China's coal-fired power sector is likely to suffer overall losses in 2017, as the growth room for the industry is becoming increasingly limited amid the government-led move to phase out excess capacity.
Nur Bekri, head of the National Energy Administration and deputy head of the National Development and Reform Commission, made the remarks at the annual national energy work conference on Dec. 27.
According to Economic Information Daily, the installed capacity of coal-fired power is expected to reach 950 million kilowatts in 2016.
With projects under construction and those permitted to start construction included, the total installed capacity of the country's coal-fired power is estimated to hit 1.13 billion kilowatts, exceeding the ceiling of 1.1 billion kilowatts set in the development plan for 2016-2020.
In contrast to the fast expansion of installed capacity, the growth of China's power consumption has kept slowing down in the recent two years, which stood at merely 0.5 percent in 2015 before picking up to 5 percent for the January-November period of 2016.
Meanwhile, the average use time of thermal power generating facilities has also kept reducing, logging 3,756 hours for January-November of 2016, 204 hours less than the year-earlier period and the fewest since 2005.
"(It) is going to be around 4,300 hours this year. And next year will be even less, about 4,100 hours," Nur Bekri was quoted as saying.
Still worse, with the efforts to cut excess coal capacity intensified, the thermal coal prices have bottomed out in June this year and have rebounded ever since.
Sandwiched by hiking price of raw material and slowing consumption growth, the thermal power generating sector is doomed to face a tough year ahead.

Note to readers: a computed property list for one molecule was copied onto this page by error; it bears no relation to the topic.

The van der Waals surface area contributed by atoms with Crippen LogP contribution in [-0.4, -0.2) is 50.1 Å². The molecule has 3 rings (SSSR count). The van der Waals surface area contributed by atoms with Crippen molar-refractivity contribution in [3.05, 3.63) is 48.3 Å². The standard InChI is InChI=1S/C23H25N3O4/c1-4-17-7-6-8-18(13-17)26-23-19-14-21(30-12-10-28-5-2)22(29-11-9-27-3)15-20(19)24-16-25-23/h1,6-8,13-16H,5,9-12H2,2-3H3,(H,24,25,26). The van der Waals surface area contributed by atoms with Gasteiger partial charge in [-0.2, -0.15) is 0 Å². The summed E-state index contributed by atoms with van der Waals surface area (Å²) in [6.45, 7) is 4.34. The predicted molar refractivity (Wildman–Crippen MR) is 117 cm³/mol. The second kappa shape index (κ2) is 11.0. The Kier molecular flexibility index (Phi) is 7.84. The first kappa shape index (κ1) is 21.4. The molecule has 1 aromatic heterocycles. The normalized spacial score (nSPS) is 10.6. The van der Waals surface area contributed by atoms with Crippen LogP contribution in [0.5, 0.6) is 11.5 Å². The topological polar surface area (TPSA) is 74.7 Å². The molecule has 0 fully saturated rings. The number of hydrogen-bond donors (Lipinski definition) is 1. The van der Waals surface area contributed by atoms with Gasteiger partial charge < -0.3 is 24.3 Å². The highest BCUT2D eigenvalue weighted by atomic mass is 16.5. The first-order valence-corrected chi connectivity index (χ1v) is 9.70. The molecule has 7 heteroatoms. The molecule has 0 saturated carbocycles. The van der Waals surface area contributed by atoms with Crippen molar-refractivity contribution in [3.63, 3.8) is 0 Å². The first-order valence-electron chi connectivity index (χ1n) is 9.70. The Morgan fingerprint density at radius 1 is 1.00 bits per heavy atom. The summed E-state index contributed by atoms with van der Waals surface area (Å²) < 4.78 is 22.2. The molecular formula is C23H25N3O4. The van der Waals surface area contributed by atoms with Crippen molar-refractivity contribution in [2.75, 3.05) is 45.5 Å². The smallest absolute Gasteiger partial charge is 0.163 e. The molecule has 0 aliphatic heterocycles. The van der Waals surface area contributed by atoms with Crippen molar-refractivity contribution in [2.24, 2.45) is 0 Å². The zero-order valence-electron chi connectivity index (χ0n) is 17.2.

Of the country's 30 A-share listed thermal power companies with coal-fired power as main business, 70 percent recorded negative growth in operating income in the first three quarters of this year.
Nur Bekri disclosed the Chinese government will further tighten control over the thermal power sector, and asked energy authorities at all levels to keep a tight grip on planned projects and those under construction.
According to information from the conference, China's total energy output is predicted to reach 3.67 billion tonnes of coal equivalent in 2017, coal output will hit 3.65 billion tonnes, crude oil, 200 million tonnes, and natural gas, 170 billion cube meters.
Next year, the country will start construction of hydropower projects with installed capacity of 20 million kilowatts and nuclear power projects with installed capacity of 10 million kilowatts.
In the meantime, newly added installed capacity of wind power and photovoltaic power is expected to hit 20 million kilowatts and 18 million kilowatts, respectively.